Adding Value to the Company: Moving to Dismiss Claims Under the Contract Disputes Act for Statute of Limitation Violations

To say that there is a crisis surrounding the closing of government contracts, especially large cost-type contracts held by large government contractors, would certainly not be an understatement. [i]  Closing a contract essentially requires verification that the goods or services have been provided and that final payment has been made to the contractor. Audits are the tools the government uses to support contract closeouts.  However, the government is seemingly taking forever to perform various audits of government contracts.  To illustrate, the Defense Contract Audit Agency, the audit arm of the Department of Defense, had a backlog of 25,000 incurred cost audits at the end of Fiscal Year 2011, some dating as far back as 1996. GAO, Defense Contracting:  DOD Initiative to Address Audit Backlog Shows … Continue reading

Government Claims Are Subject to the Statute of Limitations Just Like Contractor Claims

Under the Contract Disputes Act, the Government is subject to the same six year statute of limitations in filing its (a government) claim that contractors are. As is the case with contractors, the date cannot be manipulated by either party, as shown in Raytheon Missile Systems, ASBCA No. 58011, Jan. 28, 2013. (Government claims include refunds for defective pricing, overpayments made, money owed because of a change in Cost Accounting Standards (“CAS”), etc.) If a claim is not submitted within 6 years after accrual of the claim, the Boards of Contract Appeals and the Court of Federal Claim lack jurisdiction, and the Government’s (or contractor’s claim) will never get its day in court, and that is what happened in the Raytheon case. Raytheon submitted a … Continue reading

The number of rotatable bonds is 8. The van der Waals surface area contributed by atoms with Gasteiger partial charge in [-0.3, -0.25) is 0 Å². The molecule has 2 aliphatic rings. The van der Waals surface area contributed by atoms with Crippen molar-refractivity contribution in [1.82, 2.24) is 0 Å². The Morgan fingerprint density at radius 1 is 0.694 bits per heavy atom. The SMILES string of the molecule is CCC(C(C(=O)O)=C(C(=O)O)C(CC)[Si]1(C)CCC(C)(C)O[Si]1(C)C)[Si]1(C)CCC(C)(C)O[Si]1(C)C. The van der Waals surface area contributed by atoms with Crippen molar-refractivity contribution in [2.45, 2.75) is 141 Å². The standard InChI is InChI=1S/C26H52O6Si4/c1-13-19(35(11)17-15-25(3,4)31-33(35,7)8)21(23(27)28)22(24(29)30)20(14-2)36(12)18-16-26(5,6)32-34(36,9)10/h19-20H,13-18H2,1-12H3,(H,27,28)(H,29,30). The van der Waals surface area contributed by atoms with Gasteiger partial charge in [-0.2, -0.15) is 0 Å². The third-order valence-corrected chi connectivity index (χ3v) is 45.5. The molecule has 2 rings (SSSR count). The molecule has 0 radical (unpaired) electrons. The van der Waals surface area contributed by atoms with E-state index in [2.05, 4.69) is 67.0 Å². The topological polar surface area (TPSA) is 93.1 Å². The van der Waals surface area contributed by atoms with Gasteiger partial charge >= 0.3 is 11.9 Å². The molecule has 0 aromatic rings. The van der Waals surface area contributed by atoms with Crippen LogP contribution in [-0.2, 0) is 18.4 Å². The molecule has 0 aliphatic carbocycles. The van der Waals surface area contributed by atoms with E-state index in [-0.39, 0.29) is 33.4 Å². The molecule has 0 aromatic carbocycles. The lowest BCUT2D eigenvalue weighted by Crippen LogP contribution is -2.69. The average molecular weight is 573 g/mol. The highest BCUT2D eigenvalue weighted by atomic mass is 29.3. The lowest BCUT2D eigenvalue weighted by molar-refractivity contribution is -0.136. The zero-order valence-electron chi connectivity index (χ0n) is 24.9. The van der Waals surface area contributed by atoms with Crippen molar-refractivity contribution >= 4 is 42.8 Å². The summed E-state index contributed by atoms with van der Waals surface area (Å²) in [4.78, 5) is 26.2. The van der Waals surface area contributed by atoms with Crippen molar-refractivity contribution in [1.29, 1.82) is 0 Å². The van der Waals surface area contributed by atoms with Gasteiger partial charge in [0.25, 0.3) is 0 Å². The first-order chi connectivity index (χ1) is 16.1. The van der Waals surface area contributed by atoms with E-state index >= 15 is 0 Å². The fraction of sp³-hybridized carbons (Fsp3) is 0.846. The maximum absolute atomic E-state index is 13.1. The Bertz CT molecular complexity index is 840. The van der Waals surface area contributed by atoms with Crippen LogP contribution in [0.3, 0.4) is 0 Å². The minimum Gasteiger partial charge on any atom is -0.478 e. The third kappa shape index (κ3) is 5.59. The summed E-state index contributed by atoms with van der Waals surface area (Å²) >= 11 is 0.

Will the Government Pay for Your Lawyer, Accountant or Consultant Costs

Recently, in Tip Top Const., Inc. v. Donahoe, Postmaster Gen., (Fed. Cir. No. 2011-1509, Sept. 19, 2012), the Federal Circuit reiterated its earlier position that although professional fees incurred in connection with prosecution of a Contract Disputes Act (“CDA”) claim are not recoverable, the costs of such professional fees incurred in connection with the administration of a contract are recoverable.  What’s the difference? The Federal Circuit has previously held that there are “three distinct categories” of legal and consultant costs in the cost principles of the FAR: “(1) costs incurred in connection with the work performance of a contract; (2) costs incurred in connection with the administration of a contract; and (3) costs incurred in connection with prosecution of a CDA claim.” Bill Strong Enterprises, … Continue reading